In late August, Command Sergeant Major Lyle H. Marsh, the senior enlisted leader of Special Operations Command Africa (SOCAFRICA), retired from the Army after 35 years in service. His career offers the opportunity to reflect on some key moments in Special Operations history but also to appraise the current situation in Africa.
CSM Marsh began his Special Forces career in the 5th Special Forces Group, also known as the “Legion.” The 5th SFG has been one of the most active Special Forces units in the past 30 years, mainly because of its area of operations, which is the Middle East, the Horn of Africa, and Central Asia.
While serving at the “Legion,” CSM Marsh deployed to Somalia around the timeframe of the Battle of Mogadishu, then to Afghanistan during the initial unconventional campaign that overthrew the Taliban, and also to Iraq during the invasion in 2003. He went on to complete numerous rotations to Afghanistan and Iraq in the following years.
CSM Marsh’s career is motivating and could serve as a guide to all young troops. When he first enlisted in the Army, he wasn’t planning to spend half a lifetime in uniform. Indeed, neither did his superiors predict it. His first company commander thought he wouldn’t even last his first enlistment, mainly because of two company grade Article 15s that the young CSM Marsh had managed to acquire. And yet, people believed in him.
“I was really not a good soldier in everyone’s eyes but one guy, Robert Randolph, my squad leader, that guy continued to show me the good in me,” said CSM Marsh in his retirement speech. “I can still show you the first counseling statement from him. Three quarters of it is the positive side. Only a quarter of it is ‘hey, would you stay out of the beer garden?’”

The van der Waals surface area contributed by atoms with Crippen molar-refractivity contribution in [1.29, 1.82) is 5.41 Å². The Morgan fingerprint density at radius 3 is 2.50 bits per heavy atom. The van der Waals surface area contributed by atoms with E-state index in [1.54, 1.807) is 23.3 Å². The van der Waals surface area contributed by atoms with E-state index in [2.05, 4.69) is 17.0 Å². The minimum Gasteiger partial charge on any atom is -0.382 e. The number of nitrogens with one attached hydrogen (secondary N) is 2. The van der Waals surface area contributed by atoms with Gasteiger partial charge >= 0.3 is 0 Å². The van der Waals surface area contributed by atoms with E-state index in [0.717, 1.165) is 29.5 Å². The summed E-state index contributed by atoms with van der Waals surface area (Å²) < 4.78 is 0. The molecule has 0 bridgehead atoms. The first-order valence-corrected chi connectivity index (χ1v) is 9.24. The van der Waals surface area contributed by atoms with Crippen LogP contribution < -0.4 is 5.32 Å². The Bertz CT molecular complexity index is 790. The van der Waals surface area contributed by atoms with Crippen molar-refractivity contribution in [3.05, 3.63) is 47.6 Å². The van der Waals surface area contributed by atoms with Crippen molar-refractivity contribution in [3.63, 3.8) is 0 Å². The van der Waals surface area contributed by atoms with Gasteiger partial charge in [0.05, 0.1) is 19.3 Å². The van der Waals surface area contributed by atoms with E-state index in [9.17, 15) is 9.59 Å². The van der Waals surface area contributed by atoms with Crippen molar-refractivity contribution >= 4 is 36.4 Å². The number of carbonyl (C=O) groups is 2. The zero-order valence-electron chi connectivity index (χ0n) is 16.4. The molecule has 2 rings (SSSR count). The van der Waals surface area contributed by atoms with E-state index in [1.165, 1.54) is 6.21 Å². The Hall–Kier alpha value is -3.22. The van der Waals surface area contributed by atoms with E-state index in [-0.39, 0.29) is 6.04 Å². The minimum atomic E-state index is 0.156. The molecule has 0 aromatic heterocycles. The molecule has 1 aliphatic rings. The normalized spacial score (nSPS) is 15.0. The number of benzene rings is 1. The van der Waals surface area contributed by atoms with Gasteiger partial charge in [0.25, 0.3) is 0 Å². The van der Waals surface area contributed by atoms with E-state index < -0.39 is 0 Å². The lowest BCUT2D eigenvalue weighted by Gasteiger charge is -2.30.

That’s a fine leadership lesson. Investing in people will almost always benefit the team. This concept is also reflected in the first Special Operations Truth, “Humans are more important than hardware.”
His final assignment as the senior enlisted leader of SOCAFRICA came at a difficult time for both the command and the Green Beret community. He assumed his post shortly after the deadly Tongo Tongo ambush that left three Green Berets and one support soldier dead in Niger in 2017. The Niger ambush, as the incident came to be known, send waves of shock through American society. Only a few Americans knew that American commandos are operating in Africa. Consequently, the death of four operators came as a big surprise for many.
Speaking about SOCAFRICA, CSM Marsh added that “working here has been truly satisfying. After 35 years working in the military, I’ve come to see that this organization operates in a time of adversity and challenge better than I think any organization I’ve ever been in. With limited resources, we continue to get after our nation’s top-tier targets. That’s impressive considering the small amount of resources we use.”
Recently, the administration ordered a reduced U.S. military presence in Africa. As great power competition with near-peer rivals like China and Russia is back on the menu, the Pentagon is looking to reduce its footprint to what it perceives as less important regions. And yet Africa could very well prove a place of contest between America and its rivals. China, which is playing the long game, has invested billions in economic, infrastructural, political, and military schemes in the African continent. Russia is similarly, albeit to a lesser degree, engaged in the region. A strong American presence is thus necessary to counter near-peer influence in a region that is becoming more important by the year.